I was sorry to learn today of the death of Kenneth Edelin. A longtime professor of obstetrics at Boston University, Edelin was a fighter for civil rights and, notably, women’s reproductive rights. Six years ago, I had the honor of sitting on a panel with Ken in a discussion occasioned by the publication of Abortion: The A-Word, written by a fellow Rhode Islander and pro-choice advocate, Mary Ann Sorrentino.
Edelin was a modest man who played a large role in the medical side of the abortion movement. In the immediate aftermath of Roe v. Wade, Ken served as defendant in a case, brought in 1973, that helped clarify the limits of obstetricians’ liability in legally performed abortions.
I am not sure how I qualified to sit alongside these pioneers, but I was able to discuss an earlier breakthrough case, Eisenstadt v. Baird, aspects of which I had covered as a student journalist. Brought in 1967, the Baird case concerned both free speech and sexual privacy rights, in particular the right to discuss contraception and to distribute contraceptives, even with and to the unmarried.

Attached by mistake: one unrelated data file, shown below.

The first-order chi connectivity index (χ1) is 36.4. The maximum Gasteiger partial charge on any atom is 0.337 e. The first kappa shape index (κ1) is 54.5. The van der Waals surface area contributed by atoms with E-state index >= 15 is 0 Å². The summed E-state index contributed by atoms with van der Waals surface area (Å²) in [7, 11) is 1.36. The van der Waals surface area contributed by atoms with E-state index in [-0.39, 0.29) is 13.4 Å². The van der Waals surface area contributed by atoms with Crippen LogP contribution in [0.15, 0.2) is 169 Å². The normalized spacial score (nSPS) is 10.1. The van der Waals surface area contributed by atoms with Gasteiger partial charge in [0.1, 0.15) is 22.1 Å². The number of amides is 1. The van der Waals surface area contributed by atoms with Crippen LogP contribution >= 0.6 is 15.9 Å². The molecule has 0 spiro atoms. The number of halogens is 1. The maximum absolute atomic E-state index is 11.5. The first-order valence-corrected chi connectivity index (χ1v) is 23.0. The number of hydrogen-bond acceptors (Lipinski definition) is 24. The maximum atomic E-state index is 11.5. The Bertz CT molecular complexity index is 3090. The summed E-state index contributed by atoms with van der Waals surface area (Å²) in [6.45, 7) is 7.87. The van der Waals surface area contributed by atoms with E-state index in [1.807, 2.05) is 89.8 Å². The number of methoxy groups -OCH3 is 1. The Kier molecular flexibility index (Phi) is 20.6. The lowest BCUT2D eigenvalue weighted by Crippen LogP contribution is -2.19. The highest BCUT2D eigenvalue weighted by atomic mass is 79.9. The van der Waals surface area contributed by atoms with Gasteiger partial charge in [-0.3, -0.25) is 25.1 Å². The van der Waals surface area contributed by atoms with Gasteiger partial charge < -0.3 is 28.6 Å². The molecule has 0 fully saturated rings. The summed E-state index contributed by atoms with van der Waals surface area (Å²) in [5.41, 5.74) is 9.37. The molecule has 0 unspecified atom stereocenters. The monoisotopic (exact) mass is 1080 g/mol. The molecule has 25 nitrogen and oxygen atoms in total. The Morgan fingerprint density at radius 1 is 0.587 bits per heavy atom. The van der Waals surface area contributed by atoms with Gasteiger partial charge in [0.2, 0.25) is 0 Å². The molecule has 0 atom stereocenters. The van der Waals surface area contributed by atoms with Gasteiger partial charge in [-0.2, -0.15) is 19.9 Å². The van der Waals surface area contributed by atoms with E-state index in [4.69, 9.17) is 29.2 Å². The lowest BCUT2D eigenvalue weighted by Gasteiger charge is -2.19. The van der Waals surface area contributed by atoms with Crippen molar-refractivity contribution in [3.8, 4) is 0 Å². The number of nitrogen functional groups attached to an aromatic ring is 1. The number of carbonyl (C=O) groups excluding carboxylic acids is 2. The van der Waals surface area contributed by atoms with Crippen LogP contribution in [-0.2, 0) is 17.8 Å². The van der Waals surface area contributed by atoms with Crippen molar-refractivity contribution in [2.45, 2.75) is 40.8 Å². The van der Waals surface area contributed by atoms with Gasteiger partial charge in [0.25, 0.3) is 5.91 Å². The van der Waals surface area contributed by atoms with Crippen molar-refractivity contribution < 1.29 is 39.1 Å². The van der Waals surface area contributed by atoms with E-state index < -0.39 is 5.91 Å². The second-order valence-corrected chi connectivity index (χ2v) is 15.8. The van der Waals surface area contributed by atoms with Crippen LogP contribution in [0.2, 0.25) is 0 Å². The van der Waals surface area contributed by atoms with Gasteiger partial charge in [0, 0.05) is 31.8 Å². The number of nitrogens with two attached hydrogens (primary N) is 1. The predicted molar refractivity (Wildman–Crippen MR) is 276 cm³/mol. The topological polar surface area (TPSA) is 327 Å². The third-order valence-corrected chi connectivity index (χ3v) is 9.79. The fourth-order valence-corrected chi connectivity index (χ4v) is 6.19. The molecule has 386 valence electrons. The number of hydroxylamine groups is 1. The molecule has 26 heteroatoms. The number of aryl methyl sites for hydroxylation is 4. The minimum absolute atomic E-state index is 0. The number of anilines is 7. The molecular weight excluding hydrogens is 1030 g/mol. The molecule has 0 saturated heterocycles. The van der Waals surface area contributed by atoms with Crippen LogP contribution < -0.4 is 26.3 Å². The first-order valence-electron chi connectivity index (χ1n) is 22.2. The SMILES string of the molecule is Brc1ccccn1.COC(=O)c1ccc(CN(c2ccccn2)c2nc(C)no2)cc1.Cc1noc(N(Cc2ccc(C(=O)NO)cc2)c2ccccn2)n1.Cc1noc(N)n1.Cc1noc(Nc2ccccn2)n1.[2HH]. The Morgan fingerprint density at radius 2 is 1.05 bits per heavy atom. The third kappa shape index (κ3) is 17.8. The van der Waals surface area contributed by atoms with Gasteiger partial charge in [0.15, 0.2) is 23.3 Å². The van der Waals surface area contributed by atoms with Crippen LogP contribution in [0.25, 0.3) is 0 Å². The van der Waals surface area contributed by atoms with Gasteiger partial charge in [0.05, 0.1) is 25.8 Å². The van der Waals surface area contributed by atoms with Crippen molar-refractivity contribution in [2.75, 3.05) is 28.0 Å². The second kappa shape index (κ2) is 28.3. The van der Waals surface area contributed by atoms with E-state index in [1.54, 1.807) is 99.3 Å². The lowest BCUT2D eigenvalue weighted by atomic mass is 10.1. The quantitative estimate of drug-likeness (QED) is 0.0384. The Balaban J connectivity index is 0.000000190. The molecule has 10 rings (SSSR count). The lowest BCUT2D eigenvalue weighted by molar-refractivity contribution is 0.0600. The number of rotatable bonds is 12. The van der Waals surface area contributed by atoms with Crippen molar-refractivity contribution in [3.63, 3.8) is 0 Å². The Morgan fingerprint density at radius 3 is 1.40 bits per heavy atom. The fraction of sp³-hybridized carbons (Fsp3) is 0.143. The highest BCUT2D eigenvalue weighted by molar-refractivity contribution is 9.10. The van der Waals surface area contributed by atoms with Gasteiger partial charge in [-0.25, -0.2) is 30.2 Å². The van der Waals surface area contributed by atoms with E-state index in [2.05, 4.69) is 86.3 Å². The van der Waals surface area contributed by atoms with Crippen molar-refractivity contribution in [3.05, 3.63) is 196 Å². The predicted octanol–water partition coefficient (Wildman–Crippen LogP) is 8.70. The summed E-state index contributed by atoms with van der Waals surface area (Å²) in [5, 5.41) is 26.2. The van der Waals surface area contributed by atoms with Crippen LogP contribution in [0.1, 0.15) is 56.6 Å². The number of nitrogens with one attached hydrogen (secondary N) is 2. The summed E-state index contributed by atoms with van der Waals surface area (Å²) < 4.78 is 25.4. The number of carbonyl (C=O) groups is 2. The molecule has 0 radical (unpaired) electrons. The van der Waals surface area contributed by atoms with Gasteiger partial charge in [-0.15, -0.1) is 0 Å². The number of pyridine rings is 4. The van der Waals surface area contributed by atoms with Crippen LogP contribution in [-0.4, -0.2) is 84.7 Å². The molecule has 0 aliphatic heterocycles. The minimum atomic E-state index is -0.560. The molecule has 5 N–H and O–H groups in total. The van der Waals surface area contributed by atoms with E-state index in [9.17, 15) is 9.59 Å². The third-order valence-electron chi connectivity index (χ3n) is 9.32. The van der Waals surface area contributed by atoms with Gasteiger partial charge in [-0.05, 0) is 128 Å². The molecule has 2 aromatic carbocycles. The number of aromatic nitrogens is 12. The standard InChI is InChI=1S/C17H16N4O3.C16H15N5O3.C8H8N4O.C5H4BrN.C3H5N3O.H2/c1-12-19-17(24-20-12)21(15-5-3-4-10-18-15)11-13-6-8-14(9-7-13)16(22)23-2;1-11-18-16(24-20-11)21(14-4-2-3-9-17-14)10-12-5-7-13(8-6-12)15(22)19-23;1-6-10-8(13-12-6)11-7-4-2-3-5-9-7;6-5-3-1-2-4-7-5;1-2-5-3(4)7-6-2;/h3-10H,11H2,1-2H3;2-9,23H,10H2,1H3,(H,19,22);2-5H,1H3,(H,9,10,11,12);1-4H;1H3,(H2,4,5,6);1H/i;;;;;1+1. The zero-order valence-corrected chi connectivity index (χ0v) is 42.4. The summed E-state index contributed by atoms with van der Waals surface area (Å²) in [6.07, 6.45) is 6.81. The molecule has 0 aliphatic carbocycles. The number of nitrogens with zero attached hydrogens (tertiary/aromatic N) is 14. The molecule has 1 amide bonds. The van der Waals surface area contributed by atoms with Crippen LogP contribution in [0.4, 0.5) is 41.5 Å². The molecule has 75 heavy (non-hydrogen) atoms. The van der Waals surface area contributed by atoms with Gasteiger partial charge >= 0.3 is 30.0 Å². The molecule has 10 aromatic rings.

After his conviction and subsequent (on appeal) aquittal, Ken went on to serve as chair of Planned Parenthood at the national level. He had entered the public arena involuntarily, but once there, he became a constant, calm, figure in a contentious debate. One of the difficulties of the pro-choice movement is short memories; Ken brought to the table a perspective on the state of women's health in the era when abortion was illegal and unsafe.